It is significant that underground conditions have changed to trigger slips on a fault line that hasn’t moved in human memory.

Houston Chronicle, earthquakes, SMU, DeShon, Stump

Journalist Dylan Baddour covered the recent interim report about the research findings of Southern Methodist University’s seismology team surrounding a recent series of earthquakes in the Irving, Texas area.

His Houston Chronicle report, “New data shows North Texas fault line,” covered the preliminary findings and the progress on the team’s earthquake research.

Initial results reveal that the earthquakes that occurred near the site of the old Texas Stadium were relatively shallow and concentrated along a narrow two mile line that indicates a fault extending from Irving into West Dallas.

SMU and the United States Geological Survey shared the report with the mayors of Dallas and Irving spelling out preliminary information gleaned after SMU’s installation in January of more than 20 portable earthquake monitors around the earthquake sites. SMU seismologists Heather DeShon and Brian Stump, in the Roy M. Huffington Department of Earth Sciences, answered questions during the briefing with reporters.

The article published Feb. 11, 2015.

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By Dylan Baddour
Houston Chronicle

North Texas earthquake swarms still baffle geologists, who never expected to study seismic tremors in the Lone Star State. But last month scientists installed equipment to record quakes near Irving, Texas, and last week the first numbers came in.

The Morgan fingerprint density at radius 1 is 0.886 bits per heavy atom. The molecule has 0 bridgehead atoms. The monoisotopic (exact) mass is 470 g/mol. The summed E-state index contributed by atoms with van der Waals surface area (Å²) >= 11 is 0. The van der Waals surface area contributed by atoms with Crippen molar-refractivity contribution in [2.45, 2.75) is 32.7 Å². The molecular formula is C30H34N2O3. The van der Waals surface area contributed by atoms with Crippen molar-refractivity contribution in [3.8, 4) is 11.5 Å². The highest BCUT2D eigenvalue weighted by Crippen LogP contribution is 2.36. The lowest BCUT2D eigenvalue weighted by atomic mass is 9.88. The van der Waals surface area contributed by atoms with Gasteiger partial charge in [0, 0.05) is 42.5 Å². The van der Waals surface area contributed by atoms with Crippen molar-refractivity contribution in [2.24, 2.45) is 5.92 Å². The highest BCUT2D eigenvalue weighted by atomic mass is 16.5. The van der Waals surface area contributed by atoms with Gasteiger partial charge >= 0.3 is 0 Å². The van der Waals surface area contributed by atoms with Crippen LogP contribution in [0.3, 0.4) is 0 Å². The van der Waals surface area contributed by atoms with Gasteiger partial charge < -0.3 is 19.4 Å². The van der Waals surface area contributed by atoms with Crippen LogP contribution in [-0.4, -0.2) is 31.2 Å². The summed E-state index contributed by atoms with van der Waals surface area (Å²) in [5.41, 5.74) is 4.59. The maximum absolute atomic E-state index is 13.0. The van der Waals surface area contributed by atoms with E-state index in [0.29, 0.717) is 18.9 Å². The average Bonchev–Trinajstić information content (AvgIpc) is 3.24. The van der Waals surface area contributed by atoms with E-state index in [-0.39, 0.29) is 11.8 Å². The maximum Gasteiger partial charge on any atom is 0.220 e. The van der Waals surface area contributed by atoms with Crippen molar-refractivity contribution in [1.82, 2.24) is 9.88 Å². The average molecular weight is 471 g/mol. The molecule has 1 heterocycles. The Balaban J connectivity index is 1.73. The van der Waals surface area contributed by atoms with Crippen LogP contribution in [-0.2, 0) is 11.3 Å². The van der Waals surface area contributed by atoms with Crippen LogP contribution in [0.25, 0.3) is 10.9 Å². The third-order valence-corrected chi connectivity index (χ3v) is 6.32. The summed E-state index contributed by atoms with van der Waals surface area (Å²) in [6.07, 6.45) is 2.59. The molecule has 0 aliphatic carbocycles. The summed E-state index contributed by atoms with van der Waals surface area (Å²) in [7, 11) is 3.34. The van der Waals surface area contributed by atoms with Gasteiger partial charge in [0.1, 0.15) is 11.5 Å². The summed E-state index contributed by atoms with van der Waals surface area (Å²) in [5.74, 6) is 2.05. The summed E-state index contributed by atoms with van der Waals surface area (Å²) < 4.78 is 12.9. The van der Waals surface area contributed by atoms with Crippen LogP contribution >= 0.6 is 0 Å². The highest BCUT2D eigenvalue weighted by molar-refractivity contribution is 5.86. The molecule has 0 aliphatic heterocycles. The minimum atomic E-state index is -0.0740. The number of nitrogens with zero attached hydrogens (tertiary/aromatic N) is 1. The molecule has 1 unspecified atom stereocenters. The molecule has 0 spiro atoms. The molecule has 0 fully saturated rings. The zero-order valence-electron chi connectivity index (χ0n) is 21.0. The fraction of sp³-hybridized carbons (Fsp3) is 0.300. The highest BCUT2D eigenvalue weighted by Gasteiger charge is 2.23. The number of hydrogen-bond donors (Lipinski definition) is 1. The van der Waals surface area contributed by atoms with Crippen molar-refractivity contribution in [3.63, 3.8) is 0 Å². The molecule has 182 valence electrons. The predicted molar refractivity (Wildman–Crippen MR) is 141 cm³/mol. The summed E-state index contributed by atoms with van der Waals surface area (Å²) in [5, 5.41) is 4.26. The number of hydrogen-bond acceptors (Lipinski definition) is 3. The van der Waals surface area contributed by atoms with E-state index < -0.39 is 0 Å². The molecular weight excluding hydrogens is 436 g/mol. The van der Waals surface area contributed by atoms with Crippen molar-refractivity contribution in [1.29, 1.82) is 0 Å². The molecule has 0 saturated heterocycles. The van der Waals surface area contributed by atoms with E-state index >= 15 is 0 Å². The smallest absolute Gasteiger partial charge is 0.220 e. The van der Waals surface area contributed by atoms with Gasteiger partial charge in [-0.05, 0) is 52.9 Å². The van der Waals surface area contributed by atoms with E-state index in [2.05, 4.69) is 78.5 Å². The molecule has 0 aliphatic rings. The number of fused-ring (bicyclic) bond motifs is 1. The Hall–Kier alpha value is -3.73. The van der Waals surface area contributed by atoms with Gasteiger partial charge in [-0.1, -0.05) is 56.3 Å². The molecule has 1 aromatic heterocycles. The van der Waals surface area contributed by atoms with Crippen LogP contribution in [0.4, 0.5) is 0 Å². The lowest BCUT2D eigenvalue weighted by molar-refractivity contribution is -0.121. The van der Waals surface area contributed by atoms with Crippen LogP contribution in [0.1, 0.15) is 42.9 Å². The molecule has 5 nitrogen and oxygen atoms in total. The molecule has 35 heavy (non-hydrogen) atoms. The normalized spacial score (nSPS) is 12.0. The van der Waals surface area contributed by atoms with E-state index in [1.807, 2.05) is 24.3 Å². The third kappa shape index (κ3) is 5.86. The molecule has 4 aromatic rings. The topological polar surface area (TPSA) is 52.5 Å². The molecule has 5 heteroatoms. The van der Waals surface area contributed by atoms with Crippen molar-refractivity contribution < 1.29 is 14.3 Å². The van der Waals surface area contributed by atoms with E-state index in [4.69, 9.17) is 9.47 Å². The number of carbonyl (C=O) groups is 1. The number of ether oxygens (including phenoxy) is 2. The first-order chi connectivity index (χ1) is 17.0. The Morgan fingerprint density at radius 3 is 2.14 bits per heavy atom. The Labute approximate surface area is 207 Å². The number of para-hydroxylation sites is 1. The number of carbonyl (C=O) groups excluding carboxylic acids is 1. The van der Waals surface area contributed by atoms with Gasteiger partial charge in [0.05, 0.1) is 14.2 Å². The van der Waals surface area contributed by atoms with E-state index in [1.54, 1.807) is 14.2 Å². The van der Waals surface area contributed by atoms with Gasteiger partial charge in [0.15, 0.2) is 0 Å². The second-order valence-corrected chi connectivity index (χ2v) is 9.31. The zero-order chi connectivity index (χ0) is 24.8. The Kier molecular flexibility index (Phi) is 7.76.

We still don’t know much about why the region shakes, but here’s what we just learned: the quakes have all been relatively shallow, and have centered along a newly-identified fault line near Irving. The data is thanks 20 seismic monitoring machines, supplied by the U.S. Geological Survey and deployed by scientists from Texas’ Southern Methodist University last month.

“This is a first step, but an important one, in investigating the cause of the earthquakes,” said SMU seismologist Brian Stump. “Now that we know the fault’s location and depth, we can begin studying how this fault moves – both the amount and direction of motion.”

Irving, just north of Dallas, shook first in April 2014, but the area’s strongest quakes struck last month. The so-called “earthquake swarm” follows others since 2008 that have hit North Texas—a region with no history of seismic action. This year, the USGS announced plans to raise the region’s official earthquake risk level. Still, no one knows why the region has started to tremble.

“The two views about them. One: in 150 years there haven’t been natural earthquakes in the Dallas-Fort Worth area, so if these earthquakes were natural, that’s very interesting,” said Cliff Frolich, a geologist at the University of Texas at Austin and a veteran researcher of the North Texas quakes. “On the other hand the earthquakes that occurred in 2008 and subsequently appear to be close to injection wells. The fact that these earthquakes are occurring only a few years later, some people would probably conclude they are related to oil and gas activities.”

Injection wells are where oil and gas drillers dispose of tens of millions of gallons of toxic wastewater left over from hydraulic fracturing, or “fracking,” an extraction technique that’s proliferated in Texas and across the country since 2008. Some scientists have suggested that pressure put on fault lines by high-powered injection into bedrock could trigger the quakes, but nothing is conclusive.

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